Fortunately, there is now a science fiction section for the Egyptian Writer’s Union, a new Egyptian internet magazine called Science and Fiction popularizing the genre, and the Nihad Sharif Cultural Salon for Science Fiction. The set mission of the Egyptian Society for Science Fiction, as outlined manifesto-style in their first anthology, is to engage in dialogue with fantasy and SF associations around the world and to plan for integrating the SF efforts of Arab authors to (eventually) set up an Arab Society for Science Fiction. Presenting the works of Egyptian members and setting up a publishing house are lower down the list, along with projects to translate Arabic SF, organize conferences and get the movie and TV producers interested in the genre.
Speaking to publishers and owners of bookshops, you find that novels are selling like hotcakes and that printing books is one of the most successful business avenues in these trying economic times. A whole new generation of young authors is taking over the world of SF and fantasy: Wael and Mahmoud Abdel Raheem, Ammar Al-Masry, Ahmed Al-Mahdi, Moataz Hassanien, Ahmed Sameer Saad, Ahmed Badran, Mustafa Seif Al-Din, Yassin Ahmed Said, Yasser Abu-Elhassab (editor in chief of Science and Fiction), Omar Ahmed Hussien, Mustafa Ammar, Dalia Mustafa, Mustafa Seif, Amal Ziada, Muhammad Farouk, Waleed Al Ashwah, Muhammad Al-Nagi, Muhammad Ahmed Farid, Fatima Madi, etc. (Many are in their twenties, and some are still at university). Quite a few of these names are also illustrators and have authored graphic novels, some work in publishing themselves, and several don’t operate exclusively in Egypt, targeting the thriving Gulf Arab market as well.
Not that can write off the old-timers. Dr. El-Zembely still writes short fiction, and Dr. Mohammad Naguib Mattar is still going strong, as are Nabil Farouk and Ahmed Khalid Tawfik. Sayed Al-Qamahi is writing children’s SF, and Mohammad Ali Abd Al-Hadi has even written sci-fi poetry. We’re still not completely out of the woods, however. Horror is at the top of reading lists, pushing science fiction out of the way for the moment, while Egyptian critics and movie and TV producers still go great lengths to continue to ignore the genre. The political and economic situation in Egypt isn’t helping much either.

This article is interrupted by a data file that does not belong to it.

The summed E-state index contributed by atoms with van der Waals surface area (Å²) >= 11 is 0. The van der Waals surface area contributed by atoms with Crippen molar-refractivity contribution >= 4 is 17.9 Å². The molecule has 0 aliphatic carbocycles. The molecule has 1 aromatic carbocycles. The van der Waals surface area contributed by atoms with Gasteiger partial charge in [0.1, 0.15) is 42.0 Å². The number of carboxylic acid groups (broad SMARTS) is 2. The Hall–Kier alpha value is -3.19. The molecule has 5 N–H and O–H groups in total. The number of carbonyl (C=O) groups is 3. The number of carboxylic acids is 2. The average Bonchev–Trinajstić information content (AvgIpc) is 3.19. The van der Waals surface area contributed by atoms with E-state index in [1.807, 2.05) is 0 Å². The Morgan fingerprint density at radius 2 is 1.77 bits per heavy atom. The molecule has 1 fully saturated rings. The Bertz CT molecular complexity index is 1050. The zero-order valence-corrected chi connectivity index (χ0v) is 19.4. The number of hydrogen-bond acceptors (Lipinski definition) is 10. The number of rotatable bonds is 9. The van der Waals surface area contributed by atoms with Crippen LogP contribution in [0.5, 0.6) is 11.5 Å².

Reprints of classics and third generation Egyptian SF is what’s called for here, if you ask me. Let alone a whole swathe of translations that will introduce what is going on in Egypt to the rest of the world. And The Half-Humans is as good a place to start as any. Its combination of adventure movie antics and hard core ‘Islamic’ science fiction is what makes it so palatable and a necessary literary contribution to the evolution of the Muslim world towards a more democratic and scientifically bright future.
So please read the English-version, if you want to help the world become a better place!
A Chinese version of this article was published with the Future Affairs Administration: https://mp.weixin.qq.com/s/XsZh4PiH9zrnhehZxw4cXg
Dr. Hosam El-Zembley is the Director and the original founder of the Egyptian Society for Science Fiction: https://www.facebook.com/elzembely/
Emad El-Din Aysha is an active member of the Egyptian Society for Science Fiction.
Al-Mahdi, Ahmed. 2017. ‘Islam and Sci-Fi interview of Ahmed Al Mahdi’. Islam and Science Fiction: On Science Fiction, Islam and Muslims. http://www.islamscifi.com/islam-and-sci-fi-interview-of-ahmed-al-mahdi/
Al-Sharouni, Yousef. 2002. Science Fiction in Contemporary Arabic Literature: Till the End of the 20th Century. Cairo: General Egyptian Book Organization.
Abu Al-Hasab, Yassir. 2012. ‘Science Fiction… History, Organization and the Scoffing Arab’, essay in The Arrivals: Shams Al-Ghad Volume One. Cairo: Dar Al-Hilm for Publishing and Distribution.
Byrnes, Sholto. 2011. ‘Utopia, By Ahmed Khaled Towfik’. 17 September. The Independent. http://www.independent.co.uk/arts-entertainment/books/reviews/utopia-by-ahmed-khaled-towfik-6132395.html.
Tidhar, Lavie. 2015. ‘Science Fiction, Globalization, and the People’s Republic of China’. The Science Fact & Science Fiction Concatenation. http://www.concatenation.org/articles/sf~china.html.
 The same could be said across the board in the non-Western world. Please see Tidhar (2015).
 For a list of these problems please see an interview of Ahmed Al-Mahdi, www.islamscifi.com/islam-and-sci-fi-interview-of-ahmed-al-mahdi/.